How to Identify and Treat Spider Mites on Orchids?
Spider Mites are microscopic creatures, they’re impossible to detect until they’ve wreaked their damage. A plant under attack will have a silvery shine on the underside the leaves, indicating the loss of sap. It is important to use a spider mite treatment as soon as possible on an affected plant in order to keep the plant looking its best and healthiest.
Types and their Identification:
Brevipalpus Californicus: The first observable injury from this mite feeding on orchid leaves appears as silvery areas that eventually become sunken and brown. Individuals of B. californicus are difficult to see because they lie flat against the leaf and move slowly.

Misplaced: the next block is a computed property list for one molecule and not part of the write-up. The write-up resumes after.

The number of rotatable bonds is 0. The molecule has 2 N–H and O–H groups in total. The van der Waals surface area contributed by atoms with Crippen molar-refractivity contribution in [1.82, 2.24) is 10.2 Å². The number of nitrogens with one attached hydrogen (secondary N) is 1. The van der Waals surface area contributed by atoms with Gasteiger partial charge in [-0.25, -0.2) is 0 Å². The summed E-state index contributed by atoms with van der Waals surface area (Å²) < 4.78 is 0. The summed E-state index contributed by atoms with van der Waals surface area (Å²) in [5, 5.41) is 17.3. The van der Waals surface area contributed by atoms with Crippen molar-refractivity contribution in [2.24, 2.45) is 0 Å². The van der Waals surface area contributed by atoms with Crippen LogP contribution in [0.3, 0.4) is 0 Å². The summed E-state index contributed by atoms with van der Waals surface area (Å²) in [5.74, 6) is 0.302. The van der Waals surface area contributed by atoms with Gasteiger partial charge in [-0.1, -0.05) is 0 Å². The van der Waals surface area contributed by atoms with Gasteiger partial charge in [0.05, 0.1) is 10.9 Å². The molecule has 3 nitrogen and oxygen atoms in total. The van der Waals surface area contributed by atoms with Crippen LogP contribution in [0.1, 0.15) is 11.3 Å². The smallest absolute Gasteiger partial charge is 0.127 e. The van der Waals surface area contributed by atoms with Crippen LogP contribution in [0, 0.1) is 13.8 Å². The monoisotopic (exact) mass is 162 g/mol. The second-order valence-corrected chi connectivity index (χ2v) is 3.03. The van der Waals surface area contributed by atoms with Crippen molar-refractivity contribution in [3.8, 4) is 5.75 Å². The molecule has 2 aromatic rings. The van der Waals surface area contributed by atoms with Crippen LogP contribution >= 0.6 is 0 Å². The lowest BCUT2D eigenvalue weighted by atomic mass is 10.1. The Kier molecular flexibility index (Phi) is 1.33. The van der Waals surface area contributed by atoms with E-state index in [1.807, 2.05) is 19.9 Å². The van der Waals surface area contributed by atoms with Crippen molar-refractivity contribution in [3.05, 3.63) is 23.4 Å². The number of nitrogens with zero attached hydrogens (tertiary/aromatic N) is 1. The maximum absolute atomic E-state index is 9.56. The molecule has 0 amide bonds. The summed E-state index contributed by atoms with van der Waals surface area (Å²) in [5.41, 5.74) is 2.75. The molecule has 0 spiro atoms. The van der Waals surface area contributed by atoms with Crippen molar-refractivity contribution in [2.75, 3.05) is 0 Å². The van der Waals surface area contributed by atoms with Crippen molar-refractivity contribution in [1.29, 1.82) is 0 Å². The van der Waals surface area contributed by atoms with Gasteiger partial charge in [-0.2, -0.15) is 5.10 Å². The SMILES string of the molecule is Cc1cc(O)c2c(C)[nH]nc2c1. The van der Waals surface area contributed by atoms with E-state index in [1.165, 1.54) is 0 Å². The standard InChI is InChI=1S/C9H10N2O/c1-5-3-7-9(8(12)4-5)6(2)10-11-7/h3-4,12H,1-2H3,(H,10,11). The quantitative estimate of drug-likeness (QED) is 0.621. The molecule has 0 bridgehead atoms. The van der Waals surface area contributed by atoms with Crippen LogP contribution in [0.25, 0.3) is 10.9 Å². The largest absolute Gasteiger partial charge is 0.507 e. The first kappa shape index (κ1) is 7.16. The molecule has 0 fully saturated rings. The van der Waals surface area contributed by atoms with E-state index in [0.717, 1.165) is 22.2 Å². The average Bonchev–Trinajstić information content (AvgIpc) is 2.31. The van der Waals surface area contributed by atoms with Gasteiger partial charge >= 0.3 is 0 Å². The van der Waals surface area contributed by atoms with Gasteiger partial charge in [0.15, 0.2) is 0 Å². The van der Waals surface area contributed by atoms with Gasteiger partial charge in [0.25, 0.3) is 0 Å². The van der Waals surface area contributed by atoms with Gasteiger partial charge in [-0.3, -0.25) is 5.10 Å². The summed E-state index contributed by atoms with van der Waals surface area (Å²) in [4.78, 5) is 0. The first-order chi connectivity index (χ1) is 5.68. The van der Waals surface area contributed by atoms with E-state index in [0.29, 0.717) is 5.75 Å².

Phalaenopsis mite (Tenuipalus pacificus): This is one of the false spider mites, which do not spin webs. This mite is a pest in California, Florida, Panama and some European countries. Feeding by these mites causes dark spots on leaves and eventual tissue death.
Two-spotted Spider Mite, also known as the Red Spider Mite (Tetranychus urticae) These mites are greenish-yellow, wingless, eight-legged creatures with a dark spot on each side of their bodies. They feed on leaf undersides and suck the chlorophyll out of plant cells. These mites thrive when plants are stressed under warm, dry conditions, but they are less of a problem under conditions of high humidity. Two-spotted spider mites are most often found on new growth and on thin-leaf orchids.
A good way to tell if you have mites is to wipe a white cloth or tissue over both sides of a leaf of a plant suspected of mite infestation. If mites or their eggs are present, reddish or brownish streaks will be seen on the cloth. Another test is to tap a leaf ov